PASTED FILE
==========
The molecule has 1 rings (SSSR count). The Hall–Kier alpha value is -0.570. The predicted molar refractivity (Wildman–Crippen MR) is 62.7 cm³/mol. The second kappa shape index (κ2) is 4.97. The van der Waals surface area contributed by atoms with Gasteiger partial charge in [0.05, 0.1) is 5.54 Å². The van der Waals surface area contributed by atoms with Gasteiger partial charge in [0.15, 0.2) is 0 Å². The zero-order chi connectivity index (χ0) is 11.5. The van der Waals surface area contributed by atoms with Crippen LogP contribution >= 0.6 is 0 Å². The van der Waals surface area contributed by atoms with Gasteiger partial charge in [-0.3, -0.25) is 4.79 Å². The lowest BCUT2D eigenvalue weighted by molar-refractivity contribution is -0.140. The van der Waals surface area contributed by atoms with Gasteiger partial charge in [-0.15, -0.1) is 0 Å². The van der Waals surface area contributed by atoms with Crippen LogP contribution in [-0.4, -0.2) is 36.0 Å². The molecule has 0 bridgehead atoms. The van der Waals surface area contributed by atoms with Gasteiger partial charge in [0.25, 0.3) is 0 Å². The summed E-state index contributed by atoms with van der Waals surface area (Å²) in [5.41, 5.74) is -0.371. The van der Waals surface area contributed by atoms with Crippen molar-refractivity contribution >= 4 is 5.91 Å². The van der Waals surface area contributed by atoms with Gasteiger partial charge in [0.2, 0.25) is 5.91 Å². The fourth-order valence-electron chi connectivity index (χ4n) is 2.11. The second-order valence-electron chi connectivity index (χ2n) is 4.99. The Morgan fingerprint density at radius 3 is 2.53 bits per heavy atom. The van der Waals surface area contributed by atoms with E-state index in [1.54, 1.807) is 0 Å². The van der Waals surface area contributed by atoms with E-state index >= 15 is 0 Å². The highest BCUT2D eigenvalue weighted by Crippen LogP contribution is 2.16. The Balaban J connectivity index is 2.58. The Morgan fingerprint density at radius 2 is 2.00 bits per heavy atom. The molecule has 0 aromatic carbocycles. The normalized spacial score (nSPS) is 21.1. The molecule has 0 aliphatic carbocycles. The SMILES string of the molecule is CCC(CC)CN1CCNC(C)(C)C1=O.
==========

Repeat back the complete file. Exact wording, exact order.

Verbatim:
The molecule has 1 rings (SSSR count). The Hall–Kier alpha value is -0.570. The predicted molar refractivity (Wildman–Crippen MR) is 62.7 cm³/mol. The second kappa shape index (κ2) is 4.97. The van der Waals surface area contributed by atoms with Gasteiger partial charge in [0.05, 0.1) is 5.54 Å². The van der Waals surface area contributed by atoms with Gasteiger partial charge in [0.15, 0.2) is 0 Å². The zero-order chi connectivity index (χ0) is 11.5. The van der Waals surface area contributed by atoms with Crippen LogP contribution >= 0.6 is 0 Å². The van der Waals surface area contributed by atoms with Gasteiger partial charge in [-0.3, -0.25) is 4.79 Å². The lowest BCUT2D eigenvalue weighted by molar-refractivity contribution is -0.140. The van der Waals surface area contributed by atoms with Gasteiger partial charge in [-0.15, -0.1) is 0 Å². The van der Waals surface area contributed by atoms with Crippen LogP contribution in [-0.4, -0.2) is 36.0 Å². The molecule has 0 bridgehead atoms. The van der Waals surface area contributed by atoms with Gasteiger partial charge in [0.25, 0.3) is 0 Å². The summed E-state index contributed by atoms with van der Waals surface area (Å²) in [5.41, 5.74) is -0.371. The van der Waals surface area contributed by atoms with Crippen molar-refractivity contribution >= 4 is 5.91 Å². The van der Waals surface area contributed by atoms with Gasteiger partial charge in [0.2, 0.25) is 5.91 Å². The fourth-order valence-electron chi connectivity index (χ4n) is 2.11. The second-order valence-electron chi connectivity index (χ2n) is 4.99. The Morgan fingerprint density at radius 3 is 2.53 bits per heavy atom. The van der Waals surface area contributed by atoms with E-state index in [1.54, 1.807) is 0 Å². The van der Waals surface area contributed by atoms with E-state index >= 15 is 0 Å². The highest BCUT2D eigenvalue weighted by Crippen LogP contribution is 2.16. The Balaban J connectivity index is 2.58. The Morgan fingerprint density at radius 2 is 2.00 bits per heavy atom. The molecule has 0 aromatic carbocycles. The normalized spacial score (nSPS) is 21.1. The molecule has 0 aliphatic carbocycles. The SMILES string of the molecule is CCC(CC)CN1CCNC(C)(C)C1=O.